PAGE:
MONTREAL — Kim Boutin has the image of a small cartoon tortoise on her skate strap, an odd icon for one of the fastest speedskaters in the world. But it serves a purpose and seems to be working.
The speedy Boutin finished first in the women’s 500-metre at the ISU short-track World Cup on Sunday for her fourth gold medal after just two events this season.
“What works for me is to stay calm,” said Boutin, who won five individual medals in all of last year’s World Cup season. “The tortoise on my skate reminds me to stay calm and to take control of every situation to make sure I have a good race.”
Why a tortoise and not a hare?
“The tortoise wins the race, no?,” said Boutin, rhetorically.
The Sherbooke, Que., native is making a habit of winning.
The 24-year-old confidently led the 500 from start to finish and never appeared to be threatened as she crossed the finish line in 42.568 seconds — a new track record at Montreal's Maurice Richard Arena.
Italy’s Martina Valcepina won silver in 42.659 while Poland’s Natalia Maliszewska came in third in 42.779. Montreal’s Alyson Charles narrowly missed a podium spot, finishing fourth in 42.996.
The first-place finish capped a perfect weekend for Boutin, who won gold in the 1,000 on Saturday. The three-time Olympic medallist also won gold in the 500 and 1,500 in the season-opening World Cup in Salt Lake City, Utah, last week.
“I didn’t think this kind of start was possible," said Boutin. “I worked really hard during the summer. The work I put in with my coach is paying off.”
Courtney Sarault of Moncton, N.B., a rising star in Canada’s short-track outfit, took silver in the 1,000 though she looked destined for gold.
The 19-year-old led the race with four laps remaining, holding off Russia’s Ekaterina Efremenkova before China’s Han Yu Tong skated past her on the final half-lap.
Tong crossed the finish line in 1:30.712, with Sarault close behind at 1:30.959 and Efremenkova at 1:31.125.
“I’m really satisfied with my silver medal but of course I’m always going for the gold,” said Sarault, who earned one individual World Cup medal last season. “The silver was really nice but it motivates me to go and train and keep trying.
“I don’t really know what’s going on in my head when that last lap comes around. I was seeing her (Tong) on the outside and was trying my best. She’s pretty strong. I gave all I had.”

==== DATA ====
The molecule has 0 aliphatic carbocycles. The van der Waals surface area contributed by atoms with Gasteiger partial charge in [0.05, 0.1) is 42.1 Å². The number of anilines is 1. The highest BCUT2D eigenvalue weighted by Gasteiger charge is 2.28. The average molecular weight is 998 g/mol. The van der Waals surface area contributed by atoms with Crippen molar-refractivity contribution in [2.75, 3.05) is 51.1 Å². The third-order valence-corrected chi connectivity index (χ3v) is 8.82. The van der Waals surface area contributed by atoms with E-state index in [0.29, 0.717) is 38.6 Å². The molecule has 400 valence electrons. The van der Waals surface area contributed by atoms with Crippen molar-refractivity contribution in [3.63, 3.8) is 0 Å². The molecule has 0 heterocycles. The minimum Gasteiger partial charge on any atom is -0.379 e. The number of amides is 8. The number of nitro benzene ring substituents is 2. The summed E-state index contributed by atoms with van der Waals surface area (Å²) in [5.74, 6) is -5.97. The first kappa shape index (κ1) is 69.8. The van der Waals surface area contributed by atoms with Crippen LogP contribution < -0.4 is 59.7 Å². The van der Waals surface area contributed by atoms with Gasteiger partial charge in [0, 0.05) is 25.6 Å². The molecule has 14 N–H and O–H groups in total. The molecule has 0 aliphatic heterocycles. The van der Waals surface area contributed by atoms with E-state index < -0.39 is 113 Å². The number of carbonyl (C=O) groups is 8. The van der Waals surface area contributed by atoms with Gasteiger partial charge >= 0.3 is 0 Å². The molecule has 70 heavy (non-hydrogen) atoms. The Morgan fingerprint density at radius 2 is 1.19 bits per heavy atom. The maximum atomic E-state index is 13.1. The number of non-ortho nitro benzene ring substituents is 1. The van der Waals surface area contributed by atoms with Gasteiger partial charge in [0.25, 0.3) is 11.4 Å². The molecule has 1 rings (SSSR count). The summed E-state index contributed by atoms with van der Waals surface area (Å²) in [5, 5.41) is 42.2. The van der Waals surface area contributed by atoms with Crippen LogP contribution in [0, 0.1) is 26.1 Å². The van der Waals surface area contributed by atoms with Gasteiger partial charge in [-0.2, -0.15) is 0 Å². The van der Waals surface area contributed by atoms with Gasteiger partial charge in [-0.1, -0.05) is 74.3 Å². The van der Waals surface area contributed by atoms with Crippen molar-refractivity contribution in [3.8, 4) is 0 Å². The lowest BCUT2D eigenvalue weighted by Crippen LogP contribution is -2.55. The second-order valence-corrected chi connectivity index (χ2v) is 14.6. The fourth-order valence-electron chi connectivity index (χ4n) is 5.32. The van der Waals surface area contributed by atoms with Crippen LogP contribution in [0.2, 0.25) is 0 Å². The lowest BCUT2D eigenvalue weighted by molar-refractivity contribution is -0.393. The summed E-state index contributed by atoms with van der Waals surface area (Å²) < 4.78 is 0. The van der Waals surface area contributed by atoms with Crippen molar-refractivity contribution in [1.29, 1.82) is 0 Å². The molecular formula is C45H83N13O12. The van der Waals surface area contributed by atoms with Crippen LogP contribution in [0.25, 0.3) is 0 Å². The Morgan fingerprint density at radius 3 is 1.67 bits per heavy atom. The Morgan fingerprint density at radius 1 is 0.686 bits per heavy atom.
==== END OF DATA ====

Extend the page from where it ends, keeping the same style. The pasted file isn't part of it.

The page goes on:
The women’s relay team — Boutin, Sarault, Charles and Danae Blais — won bronze behind China and Russia.
The Canadian men did not have the same success as the women, failing to reach a final in front of the hometown crowd.
Steven Dubois of Lachenaie, Que., was disqualified in the 500 semifinal for an improper lane change on the very first lap. The 22-year-old chose to be aggressive from the starting gun but the strategy backfired.
Hungary’s Liu Shaolin Sandor went on to claim gold in the men’s 500 final, upsetting Korea’s Hwang Dae Heon.
“I thought I had a good chance to pass the Russian but my first few steps betrayed me,” said Dubois, who won silver in the men’s 1,000 on Saturday. “I still went for it. In the end, I should have been more patient and waited until the end of the race.”
It was another short day for veteran speedskater Charles Hamelin, who did not advance past the men’s 1,000 quarterfinal in his only race of the afternoon.
The 35-year-old Hamelin finished second in a photo finish ahead of Korea’s Kim Dong Wook but race officials handed the Ste-Julie, Que., native an arm block penalty at the finish.
“I don’t think that was the right call,” said Hamelin, the five-time Olympic medallist. “The referee didn’t see it correctly. That’s a shared responsibility. My arm was there, yes, but his arm was on my thigh. When both skaters are at fault, you’re supposed to ignore the penalty.
“Honestly it sucks. I wanted to get as far as possible today. I had the right energy to make the final and earn a podium spot.”
Hamelin fell in Saturday’s 1,500 semifinal after stepping on a block.
Notes: The Canadian men’s relay team failed to advance past the quarterfinal. … Nagoya, Japan, will host the next World Cup short-track event on Nov. 29.
This report by The Canadian Press was first published Nov. 10, 2019.
Kelsey Patterson, The Canadian Press